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Interview with Patricia Frischer: Artist,
Article and interview by Cathy Breslaw
I met Patricia Frischer in 2001, a few years after she moved to the San Diego area. My studio was on the COVA Studio Tour and as Patricia introduced herself, and we had a conversation, it was obvious to me how enthusiastic she was about making and seeing art , meeting artists and reaching out to the art community. In the last ten years or so, Patricia has brought her generosity of spirit, art know-how and years of experience in her own art career to pioneer and build the San Diego Visual Arts Network. She has also been the driving force in many successful San Diego projects including Little and Large, Art Meets Fashion, Movers and Shakers, the San Diego Art Prize and the upcoming DNA of Creativity.
When I asked Patricia about what advice she has for artists in the San Diego community who are charged with the difficult task of promoting themselves and their work she had one thing to say - “Don’t wait to be discovered.” If anything has defined her journey through her art career and her life, it has been Patricia’s ability to navigate proactively through the challenges and opportunities presented to her. During our interview, Patricia told me the story of her art career and how “giving back to the visual arts community” of San Diego became her central priority which continues today.
Patricia grew up in Kansas and her first art experience that sparked an interest was jewelry-making and studying the craft side of art. Her first two years of college were at Washington University in St. Louis. Realizing that she belonged in an art school, Patricia moved to California where she attended the California College of Arts and Crafts. There her interest in jewelry making quickly turned into creating sculpture because as she said “My jewelry became so large that it eventually grew into sculpture“. Though she was offered a teaching position when she completed her bachelors and masters degree, Patricia thought she needed to move out into the world to gain some experience. So rather than staying in the “cocoon of the support system” at California College of Arts and Crafts, she chose to travel. She speaks fondly of her years in art school, including the many mentors and friends she had there who she still communicates with today.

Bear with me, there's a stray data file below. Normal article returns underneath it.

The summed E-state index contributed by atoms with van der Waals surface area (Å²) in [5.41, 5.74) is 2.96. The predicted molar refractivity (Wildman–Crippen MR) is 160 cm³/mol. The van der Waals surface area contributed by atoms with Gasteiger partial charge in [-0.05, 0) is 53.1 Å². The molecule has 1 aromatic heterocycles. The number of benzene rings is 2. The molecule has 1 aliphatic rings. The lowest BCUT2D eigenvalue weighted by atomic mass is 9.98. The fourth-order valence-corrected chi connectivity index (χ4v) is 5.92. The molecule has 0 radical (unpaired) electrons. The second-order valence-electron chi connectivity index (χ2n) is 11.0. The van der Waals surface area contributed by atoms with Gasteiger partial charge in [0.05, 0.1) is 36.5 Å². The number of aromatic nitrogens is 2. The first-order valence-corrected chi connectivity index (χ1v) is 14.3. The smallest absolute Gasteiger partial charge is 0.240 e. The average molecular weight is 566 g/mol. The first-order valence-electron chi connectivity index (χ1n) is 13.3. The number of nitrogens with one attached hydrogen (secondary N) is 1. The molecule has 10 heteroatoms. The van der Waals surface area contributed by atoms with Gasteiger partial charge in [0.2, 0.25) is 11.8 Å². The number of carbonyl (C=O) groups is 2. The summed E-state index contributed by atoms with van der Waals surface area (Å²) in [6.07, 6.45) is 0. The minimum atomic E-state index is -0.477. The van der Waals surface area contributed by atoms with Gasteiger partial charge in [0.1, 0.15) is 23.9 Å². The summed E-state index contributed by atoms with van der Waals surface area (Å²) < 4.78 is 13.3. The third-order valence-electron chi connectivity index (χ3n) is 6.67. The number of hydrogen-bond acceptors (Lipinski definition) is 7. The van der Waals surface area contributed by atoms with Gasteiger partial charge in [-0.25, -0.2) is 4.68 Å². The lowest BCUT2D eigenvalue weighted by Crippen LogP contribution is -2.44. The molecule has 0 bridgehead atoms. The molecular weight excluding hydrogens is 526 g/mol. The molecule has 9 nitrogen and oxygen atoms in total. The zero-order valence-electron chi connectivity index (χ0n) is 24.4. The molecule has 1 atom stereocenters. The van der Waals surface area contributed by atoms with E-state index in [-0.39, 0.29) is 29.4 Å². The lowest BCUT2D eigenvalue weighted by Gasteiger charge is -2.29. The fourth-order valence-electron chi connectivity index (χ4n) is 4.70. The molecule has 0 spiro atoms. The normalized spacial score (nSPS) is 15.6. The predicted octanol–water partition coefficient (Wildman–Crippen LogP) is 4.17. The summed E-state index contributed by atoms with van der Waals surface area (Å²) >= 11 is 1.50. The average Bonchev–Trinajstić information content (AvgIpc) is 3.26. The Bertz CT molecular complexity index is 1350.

So, Patricia packed her bags for London. Running out of money, she decided to stay in London and get a job and applied for a position as gallery assistant in an art gallery. During her time there, the gallery changed owners many times and the final owner, who was an entrepreneur, promoted her to gallery director and told Patricia she could create whatever kind of gallery she’d like. Taking on this amazing opportunity, Patricia turned the gallery into one that promoted drawings - she saw that no other London galleries were promoting unique works on paper. In the process of developing the gallery, Patricia met some famous artists including Henry Moore and Alan Jones, and organized a show of California artists which toured American embassies as part of a cultural program. As if all that were not enough, Patricia simultaneously made and exhibited her art during this time - focusing on small soft sculptures and small paintings - simply because she had a small flat and didn’t have room for larger work.